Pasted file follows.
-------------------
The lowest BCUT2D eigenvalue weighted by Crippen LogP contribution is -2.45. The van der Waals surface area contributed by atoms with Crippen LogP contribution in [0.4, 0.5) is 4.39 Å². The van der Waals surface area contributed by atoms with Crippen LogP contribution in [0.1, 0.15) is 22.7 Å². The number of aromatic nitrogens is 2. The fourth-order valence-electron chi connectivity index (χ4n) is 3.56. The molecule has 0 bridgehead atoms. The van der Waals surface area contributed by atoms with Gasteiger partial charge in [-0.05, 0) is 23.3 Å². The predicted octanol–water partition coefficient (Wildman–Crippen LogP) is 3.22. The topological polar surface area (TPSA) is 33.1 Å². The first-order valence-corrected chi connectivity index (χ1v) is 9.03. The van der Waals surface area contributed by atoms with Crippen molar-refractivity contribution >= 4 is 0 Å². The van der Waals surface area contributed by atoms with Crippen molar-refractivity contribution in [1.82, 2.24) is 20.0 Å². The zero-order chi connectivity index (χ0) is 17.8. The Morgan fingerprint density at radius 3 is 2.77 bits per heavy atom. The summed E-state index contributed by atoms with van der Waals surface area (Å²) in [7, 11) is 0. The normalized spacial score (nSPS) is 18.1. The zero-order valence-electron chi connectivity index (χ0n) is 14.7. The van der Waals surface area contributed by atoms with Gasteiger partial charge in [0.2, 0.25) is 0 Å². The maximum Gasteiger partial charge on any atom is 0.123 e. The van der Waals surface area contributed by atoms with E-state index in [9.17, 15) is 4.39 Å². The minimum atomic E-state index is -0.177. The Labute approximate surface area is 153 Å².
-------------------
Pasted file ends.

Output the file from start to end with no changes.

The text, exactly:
The lowest BCUT2D eigenvalue weighted by Crippen LogP contribution is -2.45. The van der Waals surface area contributed by atoms with Crippen LogP contribution in [0.4, 0.5) is 4.39 Å². The van der Waals surface area contributed by atoms with Crippen LogP contribution in [0.1, 0.15) is 22.7 Å². The number of aromatic nitrogens is 2. The fourth-order valence-electron chi connectivity index (χ4n) is 3.56. The molecule has 0 bridgehead atoms. The van der Waals surface area contributed by atoms with Gasteiger partial charge in [-0.05, 0) is 23.3 Å². The predicted octanol–water partition coefficient (Wildman–Crippen LogP) is 3.22. The topological polar surface area (TPSA) is 33.1 Å². The first-order valence-corrected chi connectivity index (χ1v) is 9.03. The van der Waals surface area contributed by atoms with Crippen molar-refractivity contribution >= 4 is 0 Å². The van der Waals surface area contributed by atoms with Crippen molar-refractivity contribution in [1.82, 2.24) is 20.0 Å². The zero-order chi connectivity index (χ0) is 17.8. The Morgan fingerprint density at radius 3 is 2.77 bits per heavy atom. The summed E-state index contributed by atoms with van der Waals surface area (Å²) in [7, 11) is 0. The normalized spacial score (nSPS) is 18.1. The zero-order valence-electron chi connectivity index (χ0n) is 14.7. The van der Waals surface area contributed by atoms with Gasteiger partial charge in [0.2, 0.25) is 0 Å². The maximum Gasteiger partial charge on any atom is 0.123 e. The van der Waals surface area contributed by atoms with E-state index in [9.17, 15) is 4.39 Å². The minimum atomic E-state index is -0.177. The Labute approximate surface area is 153 Å².